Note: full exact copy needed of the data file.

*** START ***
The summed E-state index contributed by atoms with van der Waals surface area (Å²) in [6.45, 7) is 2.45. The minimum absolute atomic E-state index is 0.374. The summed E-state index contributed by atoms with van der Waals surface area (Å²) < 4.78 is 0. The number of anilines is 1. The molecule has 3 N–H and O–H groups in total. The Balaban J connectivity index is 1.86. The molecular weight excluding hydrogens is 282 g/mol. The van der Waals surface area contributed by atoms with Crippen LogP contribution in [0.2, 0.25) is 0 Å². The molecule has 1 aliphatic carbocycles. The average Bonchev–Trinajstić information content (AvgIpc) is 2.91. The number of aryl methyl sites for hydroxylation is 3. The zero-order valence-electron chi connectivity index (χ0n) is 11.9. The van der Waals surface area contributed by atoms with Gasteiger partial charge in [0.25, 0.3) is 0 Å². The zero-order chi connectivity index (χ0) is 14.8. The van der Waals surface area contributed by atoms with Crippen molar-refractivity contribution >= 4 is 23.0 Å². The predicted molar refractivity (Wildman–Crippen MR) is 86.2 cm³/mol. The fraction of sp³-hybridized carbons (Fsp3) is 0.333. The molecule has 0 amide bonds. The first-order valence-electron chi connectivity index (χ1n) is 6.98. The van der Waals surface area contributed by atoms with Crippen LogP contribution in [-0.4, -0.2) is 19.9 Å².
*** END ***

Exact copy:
The summed E-state index contributed by atoms with van der Waals surface area (Å²) in [6.45, 7) is 2.45. The minimum absolute atomic E-state index is 0.374. The summed E-state index contributed by atoms with van der Waals surface area (Å²) < 4.78 is 0. The number of anilines is 1. The molecule has 3 N–H and O–H groups in total. The Balaban J connectivity index is 1.86. The molecular weight excluding hydrogens is 282 g/mol. The van der Waals surface area contributed by atoms with Crippen LogP contribution in [0.2, 0.25) is 0 Å². The molecule has 1 aliphatic carbocycles. The average Bonchev–Trinajstić information content (AvgIpc) is 2.91. The number of aryl methyl sites for hydroxylation is 3. The zero-order valence-electron chi connectivity index (χ0n) is 11.9. The van der Waals surface area contributed by atoms with Gasteiger partial charge in [0.25, 0.3) is 0 Å². The zero-order chi connectivity index (χ0) is 14.8. The van der Waals surface area contributed by atoms with Crippen molar-refractivity contribution >= 4 is 23.0 Å². The predicted molar refractivity (Wildman–Crippen MR) is 86.2 cm³/mol. The fraction of sp³-hybridized carbons (Fsp3) is 0.333. The molecule has 0 amide bonds. The first-order valence-electron chi connectivity index (χ1n) is 6.98. The van der Waals surface area contributed by atoms with Crippen LogP contribution in [-0.4, -0.2) is 19.9 Å².